NATO Moves EastBy 1999, Washington was ready to begin its provocative expansion of NATO eastward, violating those solemn assurances given the Soviet leader Gorbachev in 1990. After almost a decade of Yeltsin’s looting of Russia’s economy, as well as his nonpayment of pensions and other social benefits, the Russian Federation could do little to stop NATO other than protest feebly.
To call the policy reaction of the Yeltsin government to the US-led expansion of NATO to former communist countries of Eastern Europe “confused” would be to put it mildly. In the 1990s, Moscow had shown clear willingness to cooperate with Washington in mutual nuclear arms reduction.
On January 3, 1993, just days before leaving the presidency to incoming President Bill Clinton, US President George H. W. Bush went to Moscow, where he and Boris Yeltsin signed the Treaty on Further Reduction and Limitation of Strategic Offensive Arms, popularly called START II. A skeptical Russian Duma refused to ratify Start II. That same year, Washington proposed a Partnership for Peace (PfP) as a loose diplomatic dialogue initiative and invited Russia to join, which Russia did.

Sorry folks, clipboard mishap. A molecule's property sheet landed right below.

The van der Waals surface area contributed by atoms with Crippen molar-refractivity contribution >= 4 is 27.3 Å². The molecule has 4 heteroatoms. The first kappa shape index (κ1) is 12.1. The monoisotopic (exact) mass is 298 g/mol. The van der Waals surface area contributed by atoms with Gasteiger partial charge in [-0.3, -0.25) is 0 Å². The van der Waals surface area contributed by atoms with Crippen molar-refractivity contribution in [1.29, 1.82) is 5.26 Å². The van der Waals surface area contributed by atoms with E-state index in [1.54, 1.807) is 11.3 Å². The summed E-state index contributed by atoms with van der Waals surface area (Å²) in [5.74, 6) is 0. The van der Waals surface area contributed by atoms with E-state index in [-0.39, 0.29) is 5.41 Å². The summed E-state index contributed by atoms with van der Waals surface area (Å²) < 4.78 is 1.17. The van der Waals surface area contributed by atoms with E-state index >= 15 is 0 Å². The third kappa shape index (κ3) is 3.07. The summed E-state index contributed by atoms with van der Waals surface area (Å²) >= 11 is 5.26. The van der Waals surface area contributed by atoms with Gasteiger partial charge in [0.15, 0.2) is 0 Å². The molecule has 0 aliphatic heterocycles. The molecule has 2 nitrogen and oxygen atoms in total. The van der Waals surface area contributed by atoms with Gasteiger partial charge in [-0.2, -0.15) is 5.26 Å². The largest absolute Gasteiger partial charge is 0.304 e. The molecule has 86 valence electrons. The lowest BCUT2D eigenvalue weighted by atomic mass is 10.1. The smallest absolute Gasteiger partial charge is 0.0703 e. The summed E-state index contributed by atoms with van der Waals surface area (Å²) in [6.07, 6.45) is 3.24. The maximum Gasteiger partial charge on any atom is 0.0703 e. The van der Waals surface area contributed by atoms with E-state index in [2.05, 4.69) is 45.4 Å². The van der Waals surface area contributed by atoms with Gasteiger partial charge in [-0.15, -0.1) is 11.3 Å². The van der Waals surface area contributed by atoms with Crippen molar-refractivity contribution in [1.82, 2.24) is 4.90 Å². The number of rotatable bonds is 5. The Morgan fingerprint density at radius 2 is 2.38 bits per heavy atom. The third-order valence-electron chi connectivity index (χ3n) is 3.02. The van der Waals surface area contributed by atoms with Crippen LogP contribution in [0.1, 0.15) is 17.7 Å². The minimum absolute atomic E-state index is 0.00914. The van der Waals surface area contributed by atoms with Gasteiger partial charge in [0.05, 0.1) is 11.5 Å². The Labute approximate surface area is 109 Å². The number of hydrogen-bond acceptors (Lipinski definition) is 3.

After Washington money and support of the US-tied Russian oligarchs had secured Yeltsin’s reelection in 1996, Washington brazenly escalated its moves to formally expand NATO, secure in the conviction the corrupt Yeltsin would not react. In 1999, Poland, Hungary, and the Czech Republic joined the NATO organization over the feeble protests of the Yeltsin regime.
For reasons of their financial dependency on US and Western banks and financiers, the circle around Yeltsin tended to favor Washington on most issues. However, the NATO issue was extremely unpopular among the vast majority of Russians, who, rightly, saw no reason a decade after the end of the Soviet Union for NATO to exist at all, let alone move eastward in the direction of Russia’s borders.
Yeltsin himself, at different times, made contradictory statements on the NATO expansion. At one point, he called the NATO expansion “a strategic mistake.” Later, he tried to minimize the danger for Russian security noting, falsely, “the negative consequences of NATO’s enlargement will be reduced to the minimum through the NATO-Russia deal.”ix